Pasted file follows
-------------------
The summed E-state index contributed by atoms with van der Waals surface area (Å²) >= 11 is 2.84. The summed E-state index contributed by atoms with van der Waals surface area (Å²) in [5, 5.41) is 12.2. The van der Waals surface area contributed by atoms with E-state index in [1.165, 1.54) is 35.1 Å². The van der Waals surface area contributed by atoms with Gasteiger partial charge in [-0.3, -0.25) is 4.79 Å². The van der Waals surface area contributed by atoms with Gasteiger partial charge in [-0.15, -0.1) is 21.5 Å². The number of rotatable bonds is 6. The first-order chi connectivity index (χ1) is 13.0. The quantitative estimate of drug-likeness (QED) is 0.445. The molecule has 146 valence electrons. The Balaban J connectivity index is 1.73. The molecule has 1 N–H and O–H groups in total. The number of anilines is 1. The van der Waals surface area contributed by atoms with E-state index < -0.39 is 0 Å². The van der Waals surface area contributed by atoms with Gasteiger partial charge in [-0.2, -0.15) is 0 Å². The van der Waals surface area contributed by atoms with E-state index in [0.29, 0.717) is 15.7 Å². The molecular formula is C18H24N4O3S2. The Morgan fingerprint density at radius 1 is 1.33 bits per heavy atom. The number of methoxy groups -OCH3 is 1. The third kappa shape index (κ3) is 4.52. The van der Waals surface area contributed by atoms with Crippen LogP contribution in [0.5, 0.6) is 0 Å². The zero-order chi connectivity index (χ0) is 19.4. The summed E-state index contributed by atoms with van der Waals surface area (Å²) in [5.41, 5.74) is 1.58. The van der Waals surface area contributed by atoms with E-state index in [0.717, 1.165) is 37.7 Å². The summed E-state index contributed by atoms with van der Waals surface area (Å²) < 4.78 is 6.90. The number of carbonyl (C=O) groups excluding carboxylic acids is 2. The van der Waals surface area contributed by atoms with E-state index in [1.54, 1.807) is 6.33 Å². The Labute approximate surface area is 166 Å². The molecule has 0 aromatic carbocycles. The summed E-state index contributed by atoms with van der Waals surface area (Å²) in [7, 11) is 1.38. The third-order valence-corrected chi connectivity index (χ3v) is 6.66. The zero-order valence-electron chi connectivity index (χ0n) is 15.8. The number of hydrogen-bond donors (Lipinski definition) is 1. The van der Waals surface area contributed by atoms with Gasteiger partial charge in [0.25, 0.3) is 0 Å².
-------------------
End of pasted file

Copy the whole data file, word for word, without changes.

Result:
The summed E-state index contributed by atoms with van der Waals surface area (Å²) >= 11 is 2.84. The summed E-state index contributed by atoms with van der Waals surface area (Å²) in [5, 5.41) is 12.2. The van der Waals surface area contributed by atoms with E-state index in [1.165, 1.54) is 35.1 Å². The van der Waals surface area contributed by atoms with Gasteiger partial charge in [-0.3, -0.25) is 4.79 Å². The van der Waals surface area contributed by atoms with Gasteiger partial charge in [-0.15, -0.1) is 21.5 Å². The number of rotatable bonds is 6. The first-order chi connectivity index (χ1) is 13.0. The quantitative estimate of drug-likeness (QED) is 0.445. The molecule has 146 valence electrons. The Balaban J connectivity index is 1.73. The molecule has 1 N–H and O–H groups in total. The number of anilines is 1. The van der Waals surface area contributed by atoms with E-state index < -0.39 is 0 Å². The van der Waals surface area contributed by atoms with Gasteiger partial charge in [-0.2, -0.15) is 0 Å². The van der Waals surface area contributed by atoms with E-state index in [0.29, 0.717) is 15.7 Å². The molecular formula is C18H24N4O3S2. The Morgan fingerprint density at radius 1 is 1.33 bits per heavy atom. The number of methoxy groups -OCH3 is 1. The third kappa shape index (κ3) is 4.52. The van der Waals surface area contributed by atoms with Crippen LogP contribution in [0.5, 0.6) is 0 Å². The zero-order chi connectivity index (χ0) is 19.4. The summed E-state index contributed by atoms with van der Waals surface area (Å²) in [5.41, 5.74) is 1.58. The van der Waals surface area contributed by atoms with E-state index in [0.717, 1.165) is 37.7 Å². The summed E-state index contributed by atoms with van der Waals surface area (Å²) < 4.78 is 6.90. The number of carbonyl (C=O) groups excluding carboxylic acids is 2. The van der Waals surface area contributed by atoms with E-state index in [1.54, 1.807) is 6.33 Å². The Labute approximate surface area is 166 Å². The molecule has 0 aromatic carbocycles. The summed E-state index contributed by atoms with van der Waals surface area (Å²) in [7, 11) is 1.38. The third-order valence-corrected chi connectivity index (χ3v) is 6.66. The zero-order valence-electron chi connectivity index (χ0n) is 15.8. The number of hydrogen-bond donors (Lipinski definition) is 1. The van der Waals surface area contributed by atoms with Gasteiger partial charge in [0.25, 0.3) is 0 Å².